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Author Topic: The Next Exit  (Read 1065 times)

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Offline Magicman

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The Next Exit
« on: May 12, 2014, 07:24:24 pm »
If you are traveling on any Interstate Hwys The Next Exit is a must.  Ours is an '07 Edition, but that is kinda like a Road Atlas.  They don't really get out of date, they just get dogeared.  It is handy dandy to be able to look ahead and know what services are ahead of you.
 

 
Ours is a 2007 Edition but it still is OK.
 

 
We will be looking for Chewacla State Park, and now know to take Exit 51 "E".  We also know that there is a Waffle House on the West side where we can get breakfast the next morning.  :)
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Offline NWP

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Re: The Next Exit
« Reply #1 on: May 12, 2014, 07:45:25 pm »
Cool. I'll have to pick one up. I passed a town with nice hotels and restaurants one time and decided we'd go on to the next town with the same size dot on the map as the one with the nicer amenities. The lesson that was learned is just because the map dots are the same size, they might not have nearly comparable places to stay/eat.
1999 Blockbuster 2222, 1994 Duratech HD8, 1997 Duratech HD10, 2011 Case SV250, 2000 Case 1845C, 1990 Peterbilt 378 w/ Hood 7000 loader, 2001 Chevrolet, 2005 Chevrolet, several trailers, and Stihl saws.

Offline scsmith42

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Re: The Next Exit
« Reply #2 on: May 12, 2014, 10:20:28 pm »
Yup, I have kept one in my truck for years. It comes in handy for finding stations with diesel.
Peterson 10" WPF with 65' of track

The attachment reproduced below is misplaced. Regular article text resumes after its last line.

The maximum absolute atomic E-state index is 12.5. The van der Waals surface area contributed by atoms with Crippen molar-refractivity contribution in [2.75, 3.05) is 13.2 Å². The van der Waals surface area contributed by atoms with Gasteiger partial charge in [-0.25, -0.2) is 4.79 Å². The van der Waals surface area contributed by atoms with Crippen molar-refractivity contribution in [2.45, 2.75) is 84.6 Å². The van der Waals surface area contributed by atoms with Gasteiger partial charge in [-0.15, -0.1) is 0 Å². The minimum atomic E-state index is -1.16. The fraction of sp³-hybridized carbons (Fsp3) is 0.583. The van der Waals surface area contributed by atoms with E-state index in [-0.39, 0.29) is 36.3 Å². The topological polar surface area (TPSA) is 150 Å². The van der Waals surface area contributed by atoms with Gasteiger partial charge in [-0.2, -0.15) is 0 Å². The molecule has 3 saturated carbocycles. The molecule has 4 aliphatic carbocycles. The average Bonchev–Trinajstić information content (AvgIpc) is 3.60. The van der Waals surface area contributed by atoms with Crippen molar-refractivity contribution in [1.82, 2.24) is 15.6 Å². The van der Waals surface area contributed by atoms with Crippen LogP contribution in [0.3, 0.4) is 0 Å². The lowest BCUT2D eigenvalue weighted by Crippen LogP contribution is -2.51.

Smith - Gallagher dedicated slabber
Tom's 3638D Baker band mill
and a mix of log handling heavy equipment.

Offline Gadrock

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Re: The Next Exit
« Reply #3 on: July 01, 2014, 08:06:25 pm »
In the past I was lucky to have travelled quite a bit. Funny thing about looking at those symbols that denote the size of a town. we associate those dots for fuel, lodging, and other ammenities. Some of those symbols are associated with qualities of highways.

Upon arriving in the backsides of Colorado, Wyoming, South Dekota, etcwe soon learned that a town that had maybe 5000 people, back East would only have a 100 or so inhabitants. Lucky that we had fuel in reserve along with other supplies because all we found many times was a fuel pump on a closed down store. Sometimes there was less.

On motorcyle trips some of those roads were large gravel that wa quite dangerous. So why travel them? Because we would have to backtrack 70 or 100 miles of good roads or cross 50 miles of gravel. The return route could require 300 miles.

So why don't they have a uniformity in those symbols?


david G


carry on
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Offline Qweaver

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Re: The Next Exit
« Reply #4 on: July 02, 2014, 11:44:54 am »
We used it a lot coming across the states but in WA and AK we were not on interstate and it is of no use in that case.
So Many Toys...So Little Time  WM LT28 , 15 trailers, Case 450 Dozer, John Deere 110 TLB, Peterson WPF 10",  AIM Grapple, Kubota 2501 :D